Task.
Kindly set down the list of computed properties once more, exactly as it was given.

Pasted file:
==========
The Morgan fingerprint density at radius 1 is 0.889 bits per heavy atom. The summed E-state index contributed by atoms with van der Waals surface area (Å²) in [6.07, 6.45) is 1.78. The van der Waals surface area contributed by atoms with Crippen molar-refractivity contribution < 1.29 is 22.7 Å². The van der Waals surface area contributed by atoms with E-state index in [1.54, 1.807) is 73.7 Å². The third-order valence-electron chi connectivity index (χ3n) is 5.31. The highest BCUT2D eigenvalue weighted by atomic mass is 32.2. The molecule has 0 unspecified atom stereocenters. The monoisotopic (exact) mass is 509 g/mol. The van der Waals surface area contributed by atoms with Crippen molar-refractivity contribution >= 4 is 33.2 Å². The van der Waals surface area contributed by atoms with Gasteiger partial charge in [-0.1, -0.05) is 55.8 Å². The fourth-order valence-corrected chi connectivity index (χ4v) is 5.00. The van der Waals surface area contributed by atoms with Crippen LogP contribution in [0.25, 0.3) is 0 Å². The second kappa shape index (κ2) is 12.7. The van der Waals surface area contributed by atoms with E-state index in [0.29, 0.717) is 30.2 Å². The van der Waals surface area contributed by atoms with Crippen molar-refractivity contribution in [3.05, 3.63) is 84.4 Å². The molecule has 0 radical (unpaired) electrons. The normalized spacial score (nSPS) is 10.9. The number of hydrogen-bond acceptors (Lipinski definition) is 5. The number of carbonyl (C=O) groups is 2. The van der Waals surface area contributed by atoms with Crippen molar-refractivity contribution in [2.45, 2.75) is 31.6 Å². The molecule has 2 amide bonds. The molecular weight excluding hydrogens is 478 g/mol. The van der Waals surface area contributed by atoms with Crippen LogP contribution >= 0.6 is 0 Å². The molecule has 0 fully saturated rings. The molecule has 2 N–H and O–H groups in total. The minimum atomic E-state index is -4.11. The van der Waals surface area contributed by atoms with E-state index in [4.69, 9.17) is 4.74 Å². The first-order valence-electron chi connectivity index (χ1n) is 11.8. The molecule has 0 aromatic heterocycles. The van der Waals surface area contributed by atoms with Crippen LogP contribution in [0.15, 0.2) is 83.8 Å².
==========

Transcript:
The Morgan fingerprint density at radius 1 is 0.889 bits per heavy atom. The summed E-state index contributed by atoms with van der Waals surface area (Å²) in [6.07, 6.45) is 1.78. The van der Waals surface area contributed by atoms with Crippen molar-refractivity contribution < 1.29 is 22.7 Å². The van der Waals surface area contributed by atoms with E-state index in [1.54, 1.807) is 73.7 Å². The third-order valence-electron chi connectivity index (χ3n) is 5.31. The highest BCUT2D eigenvalue weighted by atomic mass is 32.2. The molecule has 0 unspecified atom stereocenters. The monoisotopic (exact) mass is 509 g/mol. The van der Waals surface area contributed by atoms with Crippen molar-refractivity contribution >= 4 is 33.2 Å². The van der Waals surface area contributed by atoms with Gasteiger partial charge in [-0.1, -0.05) is 55.8 Å². The fourth-order valence-corrected chi connectivity index (χ4v) is 5.00. The van der Waals surface area contributed by atoms with Crippen LogP contribution in [0.25, 0.3) is 0 Å². The second kappa shape index (κ2) is 12.7. The van der Waals surface area contributed by atoms with E-state index in [0.29, 0.717) is 30.2 Å². The van der Waals surface area contributed by atoms with Crippen molar-refractivity contribution in [3.05, 3.63) is 84.4 Å². The molecule has 0 radical (unpaired) electrons. The normalized spacial score (nSPS) is 10.9. The number of hydrogen-bond acceptors (Lipinski definition) is 5. The number of carbonyl (C=O) groups is 2. The van der Waals surface area contributed by atoms with Crippen molar-refractivity contribution in [2.45, 2.75) is 31.6 Å². The molecule has 2 amide bonds. The molecular weight excluding hydrogens is 478 g/mol. The van der Waals surface area contributed by atoms with Crippen LogP contribution >= 0.6 is 0 Å². The molecule has 0 fully saturated rings. The molecule has 2 N–H and O–H groups in total. The minimum atomic E-state index is -4.11. The van der Waals surface area contributed by atoms with E-state index in [4.69, 9.17) is 4.74 Å². The first-order valence-electron chi connectivity index (χ1n) is 11.8. The molecule has 0 aromatic heterocycles. The van der Waals surface area contributed by atoms with Crippen LogP contribution in [0.15, 0.2) is 83.8 Å².